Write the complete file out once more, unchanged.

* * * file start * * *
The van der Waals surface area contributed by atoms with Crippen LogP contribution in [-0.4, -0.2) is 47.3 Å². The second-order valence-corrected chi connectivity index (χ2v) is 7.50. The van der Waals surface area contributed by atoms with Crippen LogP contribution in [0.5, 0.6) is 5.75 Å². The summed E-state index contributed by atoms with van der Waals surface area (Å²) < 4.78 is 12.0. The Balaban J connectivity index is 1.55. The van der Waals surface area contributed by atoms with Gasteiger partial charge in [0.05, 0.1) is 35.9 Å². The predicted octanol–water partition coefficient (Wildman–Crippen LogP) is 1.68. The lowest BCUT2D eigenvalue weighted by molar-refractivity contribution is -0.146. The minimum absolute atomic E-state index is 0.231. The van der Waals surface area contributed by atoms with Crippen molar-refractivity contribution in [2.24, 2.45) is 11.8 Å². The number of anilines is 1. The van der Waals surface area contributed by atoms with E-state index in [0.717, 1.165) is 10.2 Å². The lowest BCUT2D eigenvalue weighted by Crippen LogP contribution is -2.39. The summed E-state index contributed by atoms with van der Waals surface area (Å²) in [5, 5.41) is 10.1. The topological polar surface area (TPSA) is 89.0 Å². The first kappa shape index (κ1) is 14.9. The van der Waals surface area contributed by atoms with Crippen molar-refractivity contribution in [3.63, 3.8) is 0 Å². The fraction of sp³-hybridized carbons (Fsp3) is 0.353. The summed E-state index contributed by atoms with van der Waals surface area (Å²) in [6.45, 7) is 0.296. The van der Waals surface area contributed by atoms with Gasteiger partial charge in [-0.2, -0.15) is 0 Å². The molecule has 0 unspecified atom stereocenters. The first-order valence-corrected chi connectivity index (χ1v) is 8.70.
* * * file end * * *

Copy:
The van der Waals surface area contributed by atoms with Crippen LogP contribution in [-0.4, -0.2) is 47.3 Å². The second-order valence-corrected chi connectivity index (χ2v) is 7.50. The van der Waals surface area contributed by atoms with Crippen LogP contribution in [0.5, 0.6) is 5.75 Å². The summed E-state index contributed by atoms with van der Waals surface area (Å²) < 4.78 is 12.0. The Balaban J connectivity index is 1.55. The van der Waals surface area contributed by atoms with Gasteiger partial charge in [0.05, 0.1) is 35.9 Å². The predicted octanol–water partition coefficient (Wildman–Crippen LogP) is 1.68. The lowest BCUT2D eigenvalue weighted by molar-refractivity contribution is -0.146. The minimum absolute atomic E-state index is 0.231. The van der Waals surface area contributed by atoms with Crippen molar-refractivity contribution in [2.24, 2.45) is 11.8 Å². The number of anilines is 1. The van der Waals surface area contributed by atoms with E-state index in [0.717, 1.165) is 10.2 Å². The lowest BCUT2D eigenvalue weighted by Crippen LogP contribution is -2.39. The summed E-state index contributed by atoms with van der Waals surface area (Å²) in [5, 5.41) is 10.1. The topological polar surface area (TPSA) is 89.0 Å². The first kappa shape index (κ1) is 14.9. The van der Waals surface area contributed by atoms with Crippen molar-refractivity contribution in [3.63, 3.8) is 0 Å². The fraction of sp³-hybridized carbons (Fsp3) is 0.353. The summed E-state index contributed by atoms with van der Waals surface area (Å²) in [6.45, 7) is 0.296. The van der Waals surface area contributed by atoms with Gasteiger partial charge in [-0.2, -0.15) is 0 Å². The molecule has 0 unspecified atom stereocenters. The first-order valence-corrected chi connectivity index (χ1v) is 8.70.